A quote from the above: “Worn-out dairy cows don’t get slaughtered for the steaks you’re going to buy at a restaurant, you can’t buy their meat at Safeway, and you can’t buy hamburgers at McDonald’s or Burgerville made out of them. Their meat goes into processed foods like bologna, sausages, and dog food.”

    Migraineur wrote on March 25th, 2008
  24. P.S. Provoked, why is it OK to kill critters so you can eat soybeans, but it is not OK to kill critters so I can eat meat? I’m not sure I understand your argument.

    Migraineur wrote on March 25th, 2008
  25. Anna,

    Thank you for the detailed information in your comment. This would make an excellent “guest post” on the main site. I think it’s the kind of real-world information all our readers crave.

    Mark Sisson wrote on March 25th, 2008
  26. Jaana,

    Good analysis and worthy of further investigation regarding ratios and sat fat.

    You said, “My educated guess would be that the original recommendation might be based on the fear of the saturated fat, even though well disguised.” I think Cordain still has a problem with sat fat. In my opinion, sat fat is far less an issue.

    Mark Sisson wrote on March 25th, 2008
  27. P.S. Provoked, why is it OK to kill critters so you can eat soybeans, but it is not OK to kill critters so I can eat meat? I’m not sure I understand your argument.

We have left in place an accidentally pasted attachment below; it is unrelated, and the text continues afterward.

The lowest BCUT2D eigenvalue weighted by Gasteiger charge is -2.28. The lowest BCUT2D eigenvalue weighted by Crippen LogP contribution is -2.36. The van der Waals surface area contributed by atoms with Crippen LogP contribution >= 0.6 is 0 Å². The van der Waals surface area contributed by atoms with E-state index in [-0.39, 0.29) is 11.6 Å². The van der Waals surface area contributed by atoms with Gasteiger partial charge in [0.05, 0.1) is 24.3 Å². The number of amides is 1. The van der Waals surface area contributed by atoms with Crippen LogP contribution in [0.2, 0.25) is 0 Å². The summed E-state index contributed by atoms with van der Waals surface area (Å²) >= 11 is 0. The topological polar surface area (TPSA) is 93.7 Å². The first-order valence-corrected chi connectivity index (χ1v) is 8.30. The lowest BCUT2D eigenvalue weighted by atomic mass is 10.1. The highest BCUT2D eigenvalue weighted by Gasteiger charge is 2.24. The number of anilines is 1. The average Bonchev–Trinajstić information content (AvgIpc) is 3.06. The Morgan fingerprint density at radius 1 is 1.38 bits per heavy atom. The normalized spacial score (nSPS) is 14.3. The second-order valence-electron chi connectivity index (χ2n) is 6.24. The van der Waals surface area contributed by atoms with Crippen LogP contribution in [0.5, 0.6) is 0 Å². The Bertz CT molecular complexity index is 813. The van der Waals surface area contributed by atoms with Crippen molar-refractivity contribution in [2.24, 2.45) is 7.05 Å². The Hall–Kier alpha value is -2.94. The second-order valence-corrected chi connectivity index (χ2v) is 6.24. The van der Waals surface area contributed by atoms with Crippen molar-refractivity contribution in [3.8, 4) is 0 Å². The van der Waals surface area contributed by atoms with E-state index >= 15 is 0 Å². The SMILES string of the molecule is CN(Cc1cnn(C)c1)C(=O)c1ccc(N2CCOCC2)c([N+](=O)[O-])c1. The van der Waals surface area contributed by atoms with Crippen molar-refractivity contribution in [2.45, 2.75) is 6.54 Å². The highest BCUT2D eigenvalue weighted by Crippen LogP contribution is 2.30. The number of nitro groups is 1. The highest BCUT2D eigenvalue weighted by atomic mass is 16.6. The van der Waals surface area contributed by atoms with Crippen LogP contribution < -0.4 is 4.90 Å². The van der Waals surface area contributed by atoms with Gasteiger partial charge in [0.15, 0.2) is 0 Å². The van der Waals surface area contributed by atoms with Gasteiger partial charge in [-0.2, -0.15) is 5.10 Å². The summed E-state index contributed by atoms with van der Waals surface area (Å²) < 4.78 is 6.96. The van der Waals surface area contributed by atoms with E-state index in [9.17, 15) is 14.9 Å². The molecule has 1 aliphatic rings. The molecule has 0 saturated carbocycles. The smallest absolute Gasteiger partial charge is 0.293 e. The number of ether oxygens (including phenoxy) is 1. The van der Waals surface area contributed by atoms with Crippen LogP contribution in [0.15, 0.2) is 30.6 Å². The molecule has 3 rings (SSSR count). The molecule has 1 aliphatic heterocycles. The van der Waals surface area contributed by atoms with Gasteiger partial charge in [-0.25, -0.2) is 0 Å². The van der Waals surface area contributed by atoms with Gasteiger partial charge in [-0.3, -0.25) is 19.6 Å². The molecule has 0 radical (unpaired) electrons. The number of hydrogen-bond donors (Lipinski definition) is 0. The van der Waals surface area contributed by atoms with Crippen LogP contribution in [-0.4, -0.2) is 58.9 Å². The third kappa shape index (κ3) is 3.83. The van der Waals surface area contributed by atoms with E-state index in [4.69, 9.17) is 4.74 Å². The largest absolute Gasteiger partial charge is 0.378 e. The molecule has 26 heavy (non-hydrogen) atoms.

I’m not growing the critters (most in horrible conditions) to kill – whatever kritters you refer to aren’t deliberately created for consumption. It is an unavoidable occurance – not 10 billion grown deliberately. It is intent that justifies morality. It’s sad if I accidentally run over a squirrel while driving my car – Much different than breeding squirrels to specifically aim my vehicle at. It’s the intent that defines the morality. To do the least harm…. humanity 101.

    Provoked wrote on March 25th, 2008
  28. So, Provoked – what if I don’t raise the critters? What if I hunt them?

    Migraineur wrote on March 25th, 2008
  29. You are welcome, Mark. I tend to get a bit wordy, I know, so I hope you don’t mind that. But I find that when people are really interested in making changes, but don’t understand the mechanisms of how to make it happen (such as sourcing outside the supermarket system), sometimes they need a good example from “someone in the trenches” offering what works for them. I have a similar post up currently on my puny little blog, too (